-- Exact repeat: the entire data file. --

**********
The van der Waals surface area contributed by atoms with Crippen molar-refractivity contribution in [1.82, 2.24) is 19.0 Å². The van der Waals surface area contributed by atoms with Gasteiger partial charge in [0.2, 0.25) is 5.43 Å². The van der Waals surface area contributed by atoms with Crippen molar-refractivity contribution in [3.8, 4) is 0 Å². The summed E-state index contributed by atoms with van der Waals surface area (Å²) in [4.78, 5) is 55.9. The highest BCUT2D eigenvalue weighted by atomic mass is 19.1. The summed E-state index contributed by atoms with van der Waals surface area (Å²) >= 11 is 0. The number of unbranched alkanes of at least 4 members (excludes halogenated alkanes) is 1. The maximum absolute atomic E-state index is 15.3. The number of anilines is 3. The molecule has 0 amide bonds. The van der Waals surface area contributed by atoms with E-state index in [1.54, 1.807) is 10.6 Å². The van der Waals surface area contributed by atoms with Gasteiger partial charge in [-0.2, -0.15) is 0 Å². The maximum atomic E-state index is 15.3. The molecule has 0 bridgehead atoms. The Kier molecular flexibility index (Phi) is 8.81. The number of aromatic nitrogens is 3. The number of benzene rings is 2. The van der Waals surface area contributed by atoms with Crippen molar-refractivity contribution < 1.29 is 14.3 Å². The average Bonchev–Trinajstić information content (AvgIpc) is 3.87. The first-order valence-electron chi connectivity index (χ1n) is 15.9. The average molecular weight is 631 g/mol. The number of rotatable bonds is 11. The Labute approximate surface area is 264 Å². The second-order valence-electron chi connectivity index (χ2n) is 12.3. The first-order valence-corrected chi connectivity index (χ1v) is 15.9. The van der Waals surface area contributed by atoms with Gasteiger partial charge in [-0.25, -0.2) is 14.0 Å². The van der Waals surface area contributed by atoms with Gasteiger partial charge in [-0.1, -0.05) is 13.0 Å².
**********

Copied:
The van der Waals surface area contributed by atoms with Crippen molar-refractivity contribution in [1.82, 2.24) is 19.0 Å². The van der Waals surface area contributed by atoms with Gasteiger partial charge in [0.2, 0.25) is 5.43 Å². The van der Waals surface area contributed by atoms with Crippen molar-refractivity contribution in [3.8, 4) is 0 Å². The summed E-state index contributed by atoms with van der Waals surface area (Å²) in [4.78, 5) is 55.9. The highest BCUT2D eigenvalue weighted by atomic mass is 19.1. The summed E-state index contributed by atoms with van der Waals surface area (Å²) >= 11 is 0. The number of unbranched alkanes of at least 4 members (excludes halogenated alkanes) is 1. The maximum absolute atomic E-state index is 15.3. The number of anilines is 3. The molecule has 0 amide bonds. The van der Waals surface area contributed by atoms with E-state index in [1.54, 1.807) is 10.6 Å². The van der Waals surface area contributed by atoms with Gasteiger partial charge in [-0.2, -0.15) is 0 Å². The maximum atomic E-state index is 15.3. The molecule has 0 bridgehead atoms. The Kier molecular flexibility index (Phi) is 8.81. The number of aromatic nitrogens is 3. The number of benzene rings is 2. The van der Waals surface area contributed by atoms with Crippen molar-refractivity contribution < 1.29 is 14.3 Å². The average Bonchev–Trinajstić information content (AvgIpc) is 3.87. The first-order valence-electron chi connectivity index (χ1n) is 15.9. The average molecular weight is 631 g/mol. The number of rotatable bonds is 11. The Labute approximate surface area is 264 Å². The second-order valence-electron chi connectivity index (χ2n) is 12.3. The first-order valence-corrected chi connectivity index (χ1v) is 15.9. The van der Waals surface area contributed by atoms with Gasteiger partial charge in [-0.25, -0.2) is 14.0 Å². The van der Waals surface area contributed by atoms with Gasteiger partial charge in [-0.1, -0.05) is 13.0 Å².